Industrial Egg Producers
Posted by Jeff Siegel - Thursday, April 12th, 2012
A few years ago, I began transitioning my diet to one this is mostly vegetarian.
Don't get me wrong, I still crave and eat meat. But not nearly as much as I used to.
No, these days, I only eat meat once a day. And sometimes less than that.
For breakfast, I go vegetarian. Usually eggs, oatmeal or some variation of cheeses and veggies.
For lunch, I usually go vegan. Often it's just mountains of salad with all kinds of random grains, tofu and dried fruits. I'm also a fan of this insanely delicious Japanese Winter Stew that I discovered in the Moosewood Cook Book. And the Moroccan Couscous recipe in The Kind Diet has kept me well fed on many occasions.
For dinner, meat is on the menu. Although I've definitely cut my portions down by at least 50 percent over the past year or so. And quite frankly, at least two or three days a week, dinner is meat-free.
Now honestly, I don't really have a problem with eating meat. I don't think it's wrong and I don't think eating small portions of chicken, fish or steak will give you a thousand different diseases, as some folks would have you believe.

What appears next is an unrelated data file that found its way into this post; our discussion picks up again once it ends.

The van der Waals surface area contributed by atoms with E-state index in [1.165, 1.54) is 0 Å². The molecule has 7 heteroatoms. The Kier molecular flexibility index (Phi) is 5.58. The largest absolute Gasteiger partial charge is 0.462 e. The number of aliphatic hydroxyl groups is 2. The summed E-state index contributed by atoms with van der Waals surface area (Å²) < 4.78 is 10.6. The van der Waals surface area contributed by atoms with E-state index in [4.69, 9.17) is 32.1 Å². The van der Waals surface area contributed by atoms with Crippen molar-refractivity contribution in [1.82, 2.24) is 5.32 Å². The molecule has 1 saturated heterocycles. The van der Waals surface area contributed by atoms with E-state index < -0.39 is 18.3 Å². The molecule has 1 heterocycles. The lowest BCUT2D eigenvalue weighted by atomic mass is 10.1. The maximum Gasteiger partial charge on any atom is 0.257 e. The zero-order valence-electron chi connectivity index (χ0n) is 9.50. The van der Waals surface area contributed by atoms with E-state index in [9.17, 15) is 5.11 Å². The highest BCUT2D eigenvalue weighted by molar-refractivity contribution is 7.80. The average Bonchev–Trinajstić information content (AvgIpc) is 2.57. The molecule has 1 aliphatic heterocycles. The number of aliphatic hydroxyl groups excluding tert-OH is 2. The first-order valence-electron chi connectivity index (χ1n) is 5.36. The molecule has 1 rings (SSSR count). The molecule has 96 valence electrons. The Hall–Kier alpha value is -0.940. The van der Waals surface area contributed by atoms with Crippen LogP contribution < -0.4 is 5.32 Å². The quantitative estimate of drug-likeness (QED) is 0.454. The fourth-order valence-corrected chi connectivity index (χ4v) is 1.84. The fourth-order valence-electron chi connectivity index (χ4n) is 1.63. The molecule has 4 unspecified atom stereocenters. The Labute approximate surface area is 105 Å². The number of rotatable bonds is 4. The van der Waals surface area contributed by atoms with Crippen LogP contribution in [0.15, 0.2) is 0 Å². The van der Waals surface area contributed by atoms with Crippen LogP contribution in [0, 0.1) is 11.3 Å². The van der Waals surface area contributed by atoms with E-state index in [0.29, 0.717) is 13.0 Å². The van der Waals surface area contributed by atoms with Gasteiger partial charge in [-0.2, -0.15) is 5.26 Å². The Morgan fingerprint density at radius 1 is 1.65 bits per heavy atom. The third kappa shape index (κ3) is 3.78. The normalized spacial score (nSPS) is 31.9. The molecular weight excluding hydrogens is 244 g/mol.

That being said, I have a huge problem with industrial farms. The way these places treat animals is absolutely despicable.
This is why we get all of our meat, dairy and eggs from local farms that offer responsible and sustainable alternatives to those disgusting industrial operations.
Now I'm not typically one to try to force my beliefs or values onto others. If you want to eat food that came from an industrial farm, that's your business. However, if you're one of the many Americans that starts off the day with a healthy portion of eggs, I strongly recommend you read this recent Op-Ed in the New York Times called “Is an Egg for Breakfast Worth This?”
You can read it here.
It is very likely that after you've read this piece, you will either quit eggs altogether, or seek out a local, responsible egg producer in your area. Because not only are fresh eggs from a local, sustainable farm absolutely delicious (you'll never eat factory farmed eggs again), but they tend to come from chickens that are treated well. And that's not too much to ask in a civilized society.